A Losing Equation

By Angela Martin of Portland, Oregon. Angela is the Executive Director of Economic Fairness Oregon, a non-profit organization that works for economic fairness.

In these uncertain economic times, we’re all looking for ways to make sure our financial futures are secure. And some of the morally bankrupt among us don’t care how we do it. Curbing the abuses of the get-rich-quick-off-the-most-vulnerable-among-us set is why consumer advocates support SB 516, legislation to cap the interest charged on old debts taken to court. Just why is this bill so important?

Let me introduce you to the business model used by Portfolio Recovery Associates, a publicly traded debt buyer. They’re our nominee for SNL’s next “really!?!” segment: purchasing old debt for four cents on the dollar, then using the public court system to sue for the full amount plus double digit interest. PRA is just one of several debt buyers that’s filed thousands of lawsuits in Oregon courts looking to get judgments on debt they purchased from credit card companies and other businesses.

In reviewing hundreds of these cases in Multnomah County District Court, we came across Barry. (We won't use Barry's last name, to protect his privacy). Portfolio Recovery sued Barry in 2008 for credit card debt that he allegedly stopped paying on in 2003. According to the court records, the amount owed was $2,600. According to SEC filings, Portfolio Recovery paid an average of four cents for junk debt accounts that year, meaning they paid about $100 for Barry’s account.

Portfolio Recovery filed a debt collection lawsuit and received a default judgment, meaning Barry never showed up to court. Now Barry isn’t the only alleged debtor who didn’t show up – the vast majority of debt collection lawsuits are filed and resolved without the consumer’s participation, resulting in an automatic win for the creditor. Easily earning an $8,200 judgment in court, Portfolio Recovery now has the right to garnish Barry’s wages, extract money from his bank account or even seize his property. Their right to collect can live on for the next 20 years. Ouch.

Look, we understand how businesses work. Creditors do have the right to go to court to collect on unpaid debt, and we agree that a fair debt collection system is necessary to keep credit affordable for everyone. The problem is that some debt collectors are setting all of us up to fail.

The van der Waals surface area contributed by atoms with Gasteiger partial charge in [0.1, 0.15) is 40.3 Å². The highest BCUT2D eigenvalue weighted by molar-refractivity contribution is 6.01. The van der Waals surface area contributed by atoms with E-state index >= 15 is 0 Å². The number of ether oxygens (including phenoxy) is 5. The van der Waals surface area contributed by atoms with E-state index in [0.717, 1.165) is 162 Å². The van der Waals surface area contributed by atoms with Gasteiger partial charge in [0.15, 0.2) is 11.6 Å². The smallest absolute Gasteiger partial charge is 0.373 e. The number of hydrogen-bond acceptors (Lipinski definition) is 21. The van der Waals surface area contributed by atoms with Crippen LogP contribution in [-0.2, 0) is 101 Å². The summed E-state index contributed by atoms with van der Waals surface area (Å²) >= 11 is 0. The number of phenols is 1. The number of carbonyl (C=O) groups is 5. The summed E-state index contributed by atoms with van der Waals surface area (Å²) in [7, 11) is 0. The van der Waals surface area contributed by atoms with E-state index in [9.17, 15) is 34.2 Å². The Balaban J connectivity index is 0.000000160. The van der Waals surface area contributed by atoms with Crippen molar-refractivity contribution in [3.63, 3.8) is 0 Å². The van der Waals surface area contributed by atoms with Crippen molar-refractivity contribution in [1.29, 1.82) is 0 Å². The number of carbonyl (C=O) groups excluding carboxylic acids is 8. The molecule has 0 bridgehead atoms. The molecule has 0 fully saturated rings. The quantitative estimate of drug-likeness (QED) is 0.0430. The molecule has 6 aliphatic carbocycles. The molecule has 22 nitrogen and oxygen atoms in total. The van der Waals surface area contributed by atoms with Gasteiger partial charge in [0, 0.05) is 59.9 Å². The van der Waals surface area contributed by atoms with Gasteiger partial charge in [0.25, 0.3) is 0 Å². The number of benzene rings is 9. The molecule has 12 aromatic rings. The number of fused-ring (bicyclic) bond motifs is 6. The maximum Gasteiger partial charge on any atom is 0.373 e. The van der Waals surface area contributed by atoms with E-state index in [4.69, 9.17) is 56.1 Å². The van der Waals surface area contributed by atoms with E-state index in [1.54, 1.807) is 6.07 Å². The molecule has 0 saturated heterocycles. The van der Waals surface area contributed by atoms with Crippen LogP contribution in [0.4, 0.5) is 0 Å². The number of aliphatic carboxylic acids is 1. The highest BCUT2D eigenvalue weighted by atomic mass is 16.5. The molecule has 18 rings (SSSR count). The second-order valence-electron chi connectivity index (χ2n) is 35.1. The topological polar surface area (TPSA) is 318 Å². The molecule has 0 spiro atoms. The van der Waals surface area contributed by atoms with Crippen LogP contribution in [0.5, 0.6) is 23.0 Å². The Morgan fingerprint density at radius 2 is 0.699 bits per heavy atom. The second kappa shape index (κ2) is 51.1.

Barry, like thousands of other Oregonians who have fallen behind on their bills and now have garnishments, is being charged 26% interest on the judgment. The accumulated interest means that a year after suing, Barry’s original $2,600 bill is now a whopping $8,200. So let’s review: Portfolio Recovery buys the old debt for $100 and files a lawsuit to collect the full unpaid amount, plus accumulated interest, plus attorney fees and court costs, plus 26% annual interest until the bill is paid in full.

We aren’t asking anyone to make an excuse for folks who can’t pay their debts. There are plenty of good and not so good reasons someone like Barry stopped paying. What we’re asking you to look at is the opportunity we have to minimize a bad situation by setting a reasonable limit on the interest companies like Portfolio Recovery are allowed to charge someone who is already so far behind they can’t make good on their debts.

SB 516 would limit the interest companies such as Portfolio Recovery could recoup in a debt collection lawsuit to 9% - Oregon’s current rate on non-consumer contract judgments. The changes set forth in SB 516 would go a long way in helping Oregonians get back on their feet. The huge penalties debt buyers are currently collecting only serve to keep Oregonians looking to rebuild their financial stability in debt for longer.

You can learn more about the toll the debt-buying industry is taking on Oregon’s court system and economy. You can also quickly and easily e-mail your legislators to urge them to support SB 516 by using this simple online form.

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